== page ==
Game Review: Yoshi

Yoshi Title Screen

Yoshi Screen 1

Yoshi Screen 2

Yoshi Screen 3

Yoshi Screen 4

Game Ratings:

  • Nintendo
  • Nintendo
  • June 1992
  • Puzzle
  • 1 or 2 Players
  • PRODUCT #:
  • C- (Borderline Common)
  • Adam King (7.19.2009)

    This game here continues the series of Mario-themed puzzle games that started with Dr. Mario. After the success of that title, Nintendo decided to follow it up with another puzzle game in he early 90s, this time centered around Mario's dino buddy Yoshi who had recently made his debut in the SNES launch title Super Mario World. But while most of the puzzle games featuring Mario and pals are enjoyable contests, sadly Yohsi's first starring role would not be one of them.

    The gameplay is pretty simple to understand. You take control of Mario who sits at the bottom of the screen holding up a set of four plates, while falling down the screen from the ceiling are four of Mario's famous foes (Goombas, Bloopers, Boo Didleys or Piranha plants). Unlike other puzzle games you don't actually manipulate the falling enemies; instead you have Mario shift around the plates to catch the creatures then move them around as they settle in place. The object is to match up vertical pairs of characters, which will eliminate them both from the screen and keep the stack from breaching the top of the playing field. In addition to the enemies, the two halves of Yoshi's egg also come down from the top of the screen. Basically you place the bottom half then try to stack as many creatures as you can on it before capping off the stack with the top half. If you do that the egg will devour all the creatures sanwiched between the two halves and Yoshi will hatch, giving you bonus points. You keep playing as long as you keep making matches, but if any stack reaches the top of the screen, the game ends.

    The single-player mode has two game options. Game A is where you go as long as you can trying to score as many points as possible. As you reach certain plateaus you advance levels where the pieces come down faster. In Game B, you start with some creatures already on the trays and you must clear out the screen to move to the next level. If you're successful you get a nice interlude of Yoshi gobbling up something before starting the next screen. You can also select the game speed, background music and staring level in both modes before you begin. Like other Nintendo puzzlers, there's also a Versus mode where two players control Mario and Luigi and go head-to-head in a best-of-five competition. The object is to either clear your screen first or outlast your opponent by making him fill up his screen. You can attack your opponent by sandwiching foes in-between Yoshi's egg halves, which will dump them on the other player's screen.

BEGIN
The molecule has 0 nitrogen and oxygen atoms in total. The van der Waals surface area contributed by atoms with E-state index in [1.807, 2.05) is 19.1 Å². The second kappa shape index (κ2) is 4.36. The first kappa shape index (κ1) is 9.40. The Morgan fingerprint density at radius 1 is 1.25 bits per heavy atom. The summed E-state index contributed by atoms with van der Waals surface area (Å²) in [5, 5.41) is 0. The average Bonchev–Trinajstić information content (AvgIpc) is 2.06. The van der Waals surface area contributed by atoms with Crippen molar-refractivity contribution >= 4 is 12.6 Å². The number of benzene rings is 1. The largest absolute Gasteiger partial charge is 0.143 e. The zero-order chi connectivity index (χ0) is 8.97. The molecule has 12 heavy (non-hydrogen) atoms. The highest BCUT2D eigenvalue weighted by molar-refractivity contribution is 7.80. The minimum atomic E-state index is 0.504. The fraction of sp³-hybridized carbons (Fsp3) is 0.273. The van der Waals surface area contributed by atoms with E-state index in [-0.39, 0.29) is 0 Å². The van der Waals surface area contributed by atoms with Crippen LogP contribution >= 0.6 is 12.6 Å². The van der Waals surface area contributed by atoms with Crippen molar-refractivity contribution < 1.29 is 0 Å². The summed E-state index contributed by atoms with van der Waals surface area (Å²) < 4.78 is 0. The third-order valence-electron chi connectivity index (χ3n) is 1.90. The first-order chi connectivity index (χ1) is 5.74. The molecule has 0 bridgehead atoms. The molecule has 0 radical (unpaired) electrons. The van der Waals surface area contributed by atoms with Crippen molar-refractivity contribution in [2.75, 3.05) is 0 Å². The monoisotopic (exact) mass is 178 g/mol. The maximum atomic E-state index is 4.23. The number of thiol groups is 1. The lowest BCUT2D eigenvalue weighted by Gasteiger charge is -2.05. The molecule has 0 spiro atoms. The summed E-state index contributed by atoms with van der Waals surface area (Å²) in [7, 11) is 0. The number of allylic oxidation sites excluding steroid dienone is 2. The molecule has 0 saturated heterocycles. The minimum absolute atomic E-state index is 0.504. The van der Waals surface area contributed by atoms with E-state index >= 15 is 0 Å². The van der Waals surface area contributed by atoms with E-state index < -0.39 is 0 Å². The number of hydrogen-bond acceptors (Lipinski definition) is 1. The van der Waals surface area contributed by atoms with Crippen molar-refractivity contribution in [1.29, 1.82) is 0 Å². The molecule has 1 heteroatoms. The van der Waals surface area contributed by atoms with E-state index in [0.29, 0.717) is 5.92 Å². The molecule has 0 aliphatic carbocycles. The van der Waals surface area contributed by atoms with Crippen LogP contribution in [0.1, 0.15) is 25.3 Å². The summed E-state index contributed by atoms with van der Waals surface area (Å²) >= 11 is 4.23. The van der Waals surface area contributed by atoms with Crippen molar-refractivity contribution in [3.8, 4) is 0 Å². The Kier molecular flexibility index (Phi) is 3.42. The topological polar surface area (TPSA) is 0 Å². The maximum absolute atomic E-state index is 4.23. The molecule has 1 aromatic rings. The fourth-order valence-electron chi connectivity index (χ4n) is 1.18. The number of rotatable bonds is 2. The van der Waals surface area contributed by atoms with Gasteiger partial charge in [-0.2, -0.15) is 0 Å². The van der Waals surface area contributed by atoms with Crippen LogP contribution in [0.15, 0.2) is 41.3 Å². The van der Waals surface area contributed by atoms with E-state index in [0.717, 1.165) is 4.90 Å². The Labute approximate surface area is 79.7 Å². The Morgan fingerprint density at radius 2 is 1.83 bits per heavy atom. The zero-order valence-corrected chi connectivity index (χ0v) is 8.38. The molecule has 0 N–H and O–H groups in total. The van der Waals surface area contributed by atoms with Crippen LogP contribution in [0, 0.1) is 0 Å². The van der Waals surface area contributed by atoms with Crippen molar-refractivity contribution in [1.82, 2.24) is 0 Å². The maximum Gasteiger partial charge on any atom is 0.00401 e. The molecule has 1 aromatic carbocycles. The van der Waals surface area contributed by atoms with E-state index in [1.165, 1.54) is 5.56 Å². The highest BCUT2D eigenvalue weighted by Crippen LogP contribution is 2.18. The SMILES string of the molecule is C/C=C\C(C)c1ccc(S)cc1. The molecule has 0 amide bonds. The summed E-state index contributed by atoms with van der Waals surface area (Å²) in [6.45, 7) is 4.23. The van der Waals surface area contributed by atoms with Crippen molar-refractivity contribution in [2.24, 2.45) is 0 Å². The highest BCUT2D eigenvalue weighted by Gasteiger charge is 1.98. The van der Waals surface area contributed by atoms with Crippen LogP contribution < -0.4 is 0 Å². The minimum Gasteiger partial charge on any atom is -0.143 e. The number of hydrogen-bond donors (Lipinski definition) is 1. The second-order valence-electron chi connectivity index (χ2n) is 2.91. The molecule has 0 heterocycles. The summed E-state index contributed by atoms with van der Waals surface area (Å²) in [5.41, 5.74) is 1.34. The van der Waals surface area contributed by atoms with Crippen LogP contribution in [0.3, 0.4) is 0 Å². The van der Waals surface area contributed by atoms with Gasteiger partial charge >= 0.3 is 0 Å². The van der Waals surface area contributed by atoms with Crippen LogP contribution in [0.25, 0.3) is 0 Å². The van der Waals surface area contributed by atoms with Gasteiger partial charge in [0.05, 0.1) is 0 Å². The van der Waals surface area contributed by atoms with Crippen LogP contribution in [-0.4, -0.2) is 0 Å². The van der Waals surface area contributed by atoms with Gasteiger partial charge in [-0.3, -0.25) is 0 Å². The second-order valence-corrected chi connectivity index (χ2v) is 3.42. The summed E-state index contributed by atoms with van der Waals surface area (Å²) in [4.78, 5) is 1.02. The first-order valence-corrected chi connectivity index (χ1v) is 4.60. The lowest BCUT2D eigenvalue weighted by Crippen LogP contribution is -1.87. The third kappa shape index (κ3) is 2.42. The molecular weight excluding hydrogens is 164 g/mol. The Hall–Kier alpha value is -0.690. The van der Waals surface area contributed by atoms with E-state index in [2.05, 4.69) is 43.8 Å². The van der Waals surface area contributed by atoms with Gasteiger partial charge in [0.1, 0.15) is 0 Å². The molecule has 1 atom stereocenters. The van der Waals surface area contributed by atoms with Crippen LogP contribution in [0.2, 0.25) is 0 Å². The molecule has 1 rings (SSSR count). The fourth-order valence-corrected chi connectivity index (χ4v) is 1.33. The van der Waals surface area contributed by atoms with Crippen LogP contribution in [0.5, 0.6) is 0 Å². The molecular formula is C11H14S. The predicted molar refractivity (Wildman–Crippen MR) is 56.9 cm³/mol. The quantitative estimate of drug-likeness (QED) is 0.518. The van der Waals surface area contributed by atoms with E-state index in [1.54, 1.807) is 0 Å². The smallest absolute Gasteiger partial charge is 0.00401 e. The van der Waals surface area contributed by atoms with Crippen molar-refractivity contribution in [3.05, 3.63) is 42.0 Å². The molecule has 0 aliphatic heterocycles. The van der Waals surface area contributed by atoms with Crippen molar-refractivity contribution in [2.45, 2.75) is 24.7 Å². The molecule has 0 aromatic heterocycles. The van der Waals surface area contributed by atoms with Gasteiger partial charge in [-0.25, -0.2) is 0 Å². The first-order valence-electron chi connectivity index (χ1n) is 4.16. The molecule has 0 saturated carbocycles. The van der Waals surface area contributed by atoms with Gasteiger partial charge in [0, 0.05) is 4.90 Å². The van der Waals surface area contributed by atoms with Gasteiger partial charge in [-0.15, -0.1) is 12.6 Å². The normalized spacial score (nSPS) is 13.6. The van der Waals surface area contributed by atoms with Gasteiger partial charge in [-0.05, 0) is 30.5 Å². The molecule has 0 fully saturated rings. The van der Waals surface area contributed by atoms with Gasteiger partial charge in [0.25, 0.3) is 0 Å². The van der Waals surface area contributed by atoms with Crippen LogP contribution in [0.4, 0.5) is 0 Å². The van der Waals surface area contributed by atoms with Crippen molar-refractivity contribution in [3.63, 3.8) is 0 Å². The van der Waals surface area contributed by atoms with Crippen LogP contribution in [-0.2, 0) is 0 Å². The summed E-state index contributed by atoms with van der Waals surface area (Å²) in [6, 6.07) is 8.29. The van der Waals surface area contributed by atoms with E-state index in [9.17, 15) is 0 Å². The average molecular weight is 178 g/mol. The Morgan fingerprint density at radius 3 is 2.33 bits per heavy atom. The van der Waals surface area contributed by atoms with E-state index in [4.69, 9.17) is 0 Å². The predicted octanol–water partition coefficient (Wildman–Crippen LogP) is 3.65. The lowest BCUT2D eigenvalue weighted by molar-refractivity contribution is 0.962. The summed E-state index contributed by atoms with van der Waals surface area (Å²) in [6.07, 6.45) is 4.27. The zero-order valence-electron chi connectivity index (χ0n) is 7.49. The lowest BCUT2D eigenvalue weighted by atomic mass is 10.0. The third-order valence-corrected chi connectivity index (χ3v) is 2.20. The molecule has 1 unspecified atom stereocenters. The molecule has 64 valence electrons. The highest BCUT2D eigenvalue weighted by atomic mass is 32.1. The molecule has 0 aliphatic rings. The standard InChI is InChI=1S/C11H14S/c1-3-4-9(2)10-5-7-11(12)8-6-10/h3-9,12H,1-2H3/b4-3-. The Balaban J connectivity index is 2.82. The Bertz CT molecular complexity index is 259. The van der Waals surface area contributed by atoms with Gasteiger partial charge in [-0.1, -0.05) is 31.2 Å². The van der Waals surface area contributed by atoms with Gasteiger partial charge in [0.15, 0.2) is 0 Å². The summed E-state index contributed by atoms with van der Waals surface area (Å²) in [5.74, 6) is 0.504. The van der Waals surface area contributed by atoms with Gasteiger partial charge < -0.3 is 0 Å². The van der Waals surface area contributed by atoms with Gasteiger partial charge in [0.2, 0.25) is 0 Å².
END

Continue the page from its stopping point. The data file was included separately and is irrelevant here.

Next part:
There's not much to say about the graphics. All you really see is the single gameplay screen and everything on it, though the different characters are nicely drawn and animated. As far as the sound goes, you get three types of background music but they all get obnoxious before too long. You do have the option to turn the music off, leaving you with just the somewhat-decent sound effects.

    Naturally the important thing in a puzzle game is the gameplay but this is where Yoshi fails to measure up. While the game can be fun at times, it's just too repetitive and gets boring quickly. All you do is make vertical pairs and not much else plus there's none of the strategy found in other Nintendo puzzlers; you can't make matches in any other directions or set up chain reactions and the like. Plus while the controls are very responsive and easy to use, it can be cumbersome at times to move stacks around to make matches, especially when you need to move a stack clear across the screen to catch a falling piece. Also the challenge level doesn't really change much as you go from level to level so you could end up playing for a long time before getting a real workout, even on the High speed setting. In addition Game B can be frustrating when you just have a few enemies to eliminate but the CPU won't give you the right pieces, making the round last longer than it should. The two-player mode does add some life to it but even that doesn't hold your interest for long.

    So overall Yoshi winds up being one of the weakest entries in Nintendo's puzzle line. It's not a totally bad game, though; there is some enjoyment to be found if you give it a try and it's a nice title for younger players, plus it does have a certain charm to it. Nevertheless its one-dimensional gameplay reduces it to lower-tier status especially in the face of better Mario-themed puzzlers like Dr. Mario, Wario's Woods or even Yoshi's Cookie. Yoshi tries, but just doesn't succeed.